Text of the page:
The races are all complete, and the racers, crews, and Sportscar Vintage Racing Association (SVRA) officials are all on their respective journeys to the next things they have to do during this last week of October, 2013. The great majority of the racers are not and never have been professional race car drivers, after all. Many are not yet retired from their day jobs either, and must return to full-time work that requires not a little bit of their attention and to families, some of whom merely tolerate rather than actively participate in their rigorous sport and hobby. However, for several days last week ending on Sunday, these people were able to jump in race cars of various vintages and have a go on one of the most famous racetracks in the world right now — the new site of the Formula 1 U.S. Grand Prix at Circuit of the Americas in Austin, Texas.
For race results, click here.
According to SVRA, over 500 cars spanning more than 100 years of history took to the track this weekend in Austin. After test and practice days, a full schedule of qualifying, feature, and enduro races ran all day Friday through Sunday from 8 a.m. to 5 p.m. Spectators grew in number as the weekend went on, made obvious by the increasing number of cars in the huge parking lot at the track’s main entrance. With general admission tickets in hand, spectators spread themselves out around the track — in the stands, in the paddock, checking out views from the inside and outside that they might only dream about when experiencing an F1 contest there when access is much more restricted. One car enthusiast commented that the quality in terms of number, kinds, and vintages of cars at this event rivaled the Rolex Monterey Motorsports Reunion, a popular and large vintage event held earlier in the year in Monterey, California.
The drivers, many of whom have been racing cars for decades at older tracks around the country and even the world, had mixed reactions about the course itself. One racer said the new pavement is “as smooth as a pool table” but another complained about where the morning sun sat right on the top of Turn 1, blinding him in his early morning practice and qualifying sessions. Since he was learning the track for the first time, he said, it was bad enough that he didn’t know where he was going, but the sun made it such that he couldn’t see either.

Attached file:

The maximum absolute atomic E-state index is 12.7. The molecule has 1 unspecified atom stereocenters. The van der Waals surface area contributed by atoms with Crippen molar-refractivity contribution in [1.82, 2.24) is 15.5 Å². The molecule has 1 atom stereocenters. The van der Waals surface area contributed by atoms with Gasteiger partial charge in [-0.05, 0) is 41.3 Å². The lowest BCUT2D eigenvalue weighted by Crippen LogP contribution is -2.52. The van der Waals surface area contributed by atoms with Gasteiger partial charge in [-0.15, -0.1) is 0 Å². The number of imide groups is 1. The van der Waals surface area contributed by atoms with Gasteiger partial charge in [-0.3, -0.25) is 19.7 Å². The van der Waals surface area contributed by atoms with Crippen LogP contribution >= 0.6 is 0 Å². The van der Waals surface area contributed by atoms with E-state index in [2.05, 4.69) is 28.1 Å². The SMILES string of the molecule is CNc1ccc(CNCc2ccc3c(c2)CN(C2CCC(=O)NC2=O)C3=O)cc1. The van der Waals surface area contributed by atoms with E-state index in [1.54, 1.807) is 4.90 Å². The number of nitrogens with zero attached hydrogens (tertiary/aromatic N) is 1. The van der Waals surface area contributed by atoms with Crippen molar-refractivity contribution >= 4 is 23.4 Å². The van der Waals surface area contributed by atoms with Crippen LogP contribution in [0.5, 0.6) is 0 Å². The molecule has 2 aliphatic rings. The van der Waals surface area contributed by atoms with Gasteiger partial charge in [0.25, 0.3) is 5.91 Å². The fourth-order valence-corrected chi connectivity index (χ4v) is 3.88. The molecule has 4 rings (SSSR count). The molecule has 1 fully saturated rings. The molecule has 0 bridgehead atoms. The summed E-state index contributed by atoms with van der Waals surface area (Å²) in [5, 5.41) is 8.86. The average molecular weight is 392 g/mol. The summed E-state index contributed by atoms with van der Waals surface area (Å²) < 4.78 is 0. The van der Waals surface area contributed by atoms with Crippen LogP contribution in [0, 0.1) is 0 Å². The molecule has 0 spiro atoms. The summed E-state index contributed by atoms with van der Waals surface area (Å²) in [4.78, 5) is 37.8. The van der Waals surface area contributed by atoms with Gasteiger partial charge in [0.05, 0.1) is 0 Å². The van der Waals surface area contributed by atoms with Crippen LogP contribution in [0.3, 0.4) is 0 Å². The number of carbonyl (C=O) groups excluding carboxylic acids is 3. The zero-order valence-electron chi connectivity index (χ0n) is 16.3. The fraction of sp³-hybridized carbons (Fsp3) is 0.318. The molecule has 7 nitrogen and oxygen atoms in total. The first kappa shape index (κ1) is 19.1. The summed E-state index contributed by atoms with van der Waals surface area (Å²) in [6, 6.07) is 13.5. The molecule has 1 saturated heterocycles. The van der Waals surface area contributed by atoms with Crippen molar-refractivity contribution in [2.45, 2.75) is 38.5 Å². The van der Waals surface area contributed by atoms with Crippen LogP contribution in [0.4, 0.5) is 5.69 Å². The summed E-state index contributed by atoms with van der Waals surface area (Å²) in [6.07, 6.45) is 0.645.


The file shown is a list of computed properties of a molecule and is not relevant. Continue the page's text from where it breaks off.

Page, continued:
Other racers commented on the number of turns at COTA exceeding the typical number they experience at other tracks. The camber of the track is another challenge, added one experienced racer. Asked what effect he noticed about driving an older race car on a new track designed for current Formula 1 cars, the racer said that the track was very hard on his brakes. The average speed of the circuit is slower than some of these racers are used to as well, due to the number of slow hairpin and decreasing-radius corners.
Most racers Rochester Motorsports spoke with enjoyed the experience of racing on the track at COTA more than the competition itself. They are more familiar with the courses they typically race on, so the competition is more serious there, they said. Here, most were learning the circuit, and despite their level of preparation, no one knew quite what to expect.
Even so, the racers Rochester Motorsports followed throughout the weekend readily improved their lap times each session and some made good passes and improved positions in ways that pleased them in their post-race analyses. Most agreed that racing for the first time at COTA was a satisfying way to end their 2013 race seasons.
The success of this event has already landed Circuit of the Americas on SVRA’s 2014 schedule. The dates are October 15-19, 2014, again just a few short weeks ahead of the Formula 1 U.S. Grand Prix there.
This year’s U.S. Grand Prix at Circuit of the Americas will take place November 15-17.
SVRA will begin its 2014 season with a possible first race in Nevada and then the Spring Vintage Classic at Sebring in late February.
For race results, click here.
ABOUT THE AUTHOR: Connie Ann Kirk, Ph.D. is the author of several books and is a Formula 1 and historic/vintage racing enthusiast. With her writing partner, a historic racer, she is working on a new book about the sport. Connie occasionally muses about motor racing and related topics at her blog, Motor Sport Muse.